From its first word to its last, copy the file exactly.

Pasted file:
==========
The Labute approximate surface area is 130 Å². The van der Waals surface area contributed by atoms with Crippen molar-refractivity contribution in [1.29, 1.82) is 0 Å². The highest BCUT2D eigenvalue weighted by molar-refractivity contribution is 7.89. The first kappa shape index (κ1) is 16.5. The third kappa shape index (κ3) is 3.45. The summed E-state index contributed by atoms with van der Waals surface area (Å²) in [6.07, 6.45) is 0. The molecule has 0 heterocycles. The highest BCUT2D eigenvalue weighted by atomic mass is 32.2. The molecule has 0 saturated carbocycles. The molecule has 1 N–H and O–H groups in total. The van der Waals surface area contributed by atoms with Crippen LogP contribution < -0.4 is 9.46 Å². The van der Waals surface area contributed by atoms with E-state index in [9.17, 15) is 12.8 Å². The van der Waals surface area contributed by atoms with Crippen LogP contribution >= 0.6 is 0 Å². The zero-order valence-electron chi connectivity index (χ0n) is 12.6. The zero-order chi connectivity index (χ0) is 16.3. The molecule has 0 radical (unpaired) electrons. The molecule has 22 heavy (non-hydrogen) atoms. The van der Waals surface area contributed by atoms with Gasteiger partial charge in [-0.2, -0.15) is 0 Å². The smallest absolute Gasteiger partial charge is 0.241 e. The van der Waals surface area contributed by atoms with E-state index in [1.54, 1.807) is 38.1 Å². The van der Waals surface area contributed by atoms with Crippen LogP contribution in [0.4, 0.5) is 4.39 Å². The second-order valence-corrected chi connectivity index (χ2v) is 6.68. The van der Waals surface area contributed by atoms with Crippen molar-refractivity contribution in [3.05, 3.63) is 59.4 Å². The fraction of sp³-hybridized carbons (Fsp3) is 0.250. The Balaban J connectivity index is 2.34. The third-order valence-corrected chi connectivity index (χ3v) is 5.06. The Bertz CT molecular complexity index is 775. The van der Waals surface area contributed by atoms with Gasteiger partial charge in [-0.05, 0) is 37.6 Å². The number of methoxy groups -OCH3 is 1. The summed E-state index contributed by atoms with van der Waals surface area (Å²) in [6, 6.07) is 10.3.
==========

The Labute approximate surface area is 130 Å². The van der Waals surface area contributed by atoms with Crippen molar-refractivity contribution in [1.29, 1.82) is 0 Å². The highest BCUT2D eigenvalue weighted by molar-refractivity contribution is 7.89. The first kappa shape index (κ1) is 16.5. The third kappa shape index (κ3) is 3.45. The summed E-state index contributed by atoms with van der Waals surface area (Å²) in [6.07, 6.45) is 0. The molecule has 0 heterocycles. The highest BCUT2D eigenvalue weighted by atomic mass is 32.2. The molecule has 0 saturated carbocycles. The molecule has 1 N–H and O–H groups in total. The van der Waals surface area contributed by atoms with Crippen LogP contribution < -0.4 is 9.46 Å². The van der Waals surface area contributed by atoms with E-state index in [9.17, 15) is 12.8 Å². The van der Waals surface area contributed by atoms with Crippen LogP contribution >= 0.6 is 0 Å². The zero-order valence-electron chi connectivity index (χ0n) is 12.6. The zero-order chi connectivity index (χ0) is 16.3. The molecule has 0 radical (unpaired) electrons. The molecule has 22 heavy (non-hydrogen) atoms. The van der Waals surface area contributed by atoms with Gasteiger partial charge in [-0.2, -0.15) is 0 Å². The smallest absolute Gasteiger partial charge is 0.241 e. The van der Waals surface area contributed by atoms with E-state index in [1.54, 1.807) is 38.1 Å². The van der Waals surface area contributed by atoms with Crippen LogP contribution in [0.4, 0.5) is 4.39 Å². The second-order valence-corrected chi connectivity index (χ2v) is 6.68. The van der Waals surface area contributed by atoms with Crippen molar-refractivity contribution in [3.05, 3.63) is 59.4 Å². The fraction of sp³-hybridized carbons (Fsp3) is 0.250. The Balaban J connectivity index is 2.34. The third-order valence-corrected chi connectivity index (χ3v) is 5.06. The Bertz CT molecular complexity index is 775. The van der Waals surface area contributed by atoms with Gasteiger partial charge in [-0.05, 0) is 37.6 Å². The number of methoxy groups -OCH3 is 1. The summed E-state index contributed by atoms with van der Waals surface area (Å²) in [6, 6.07) is 10.3.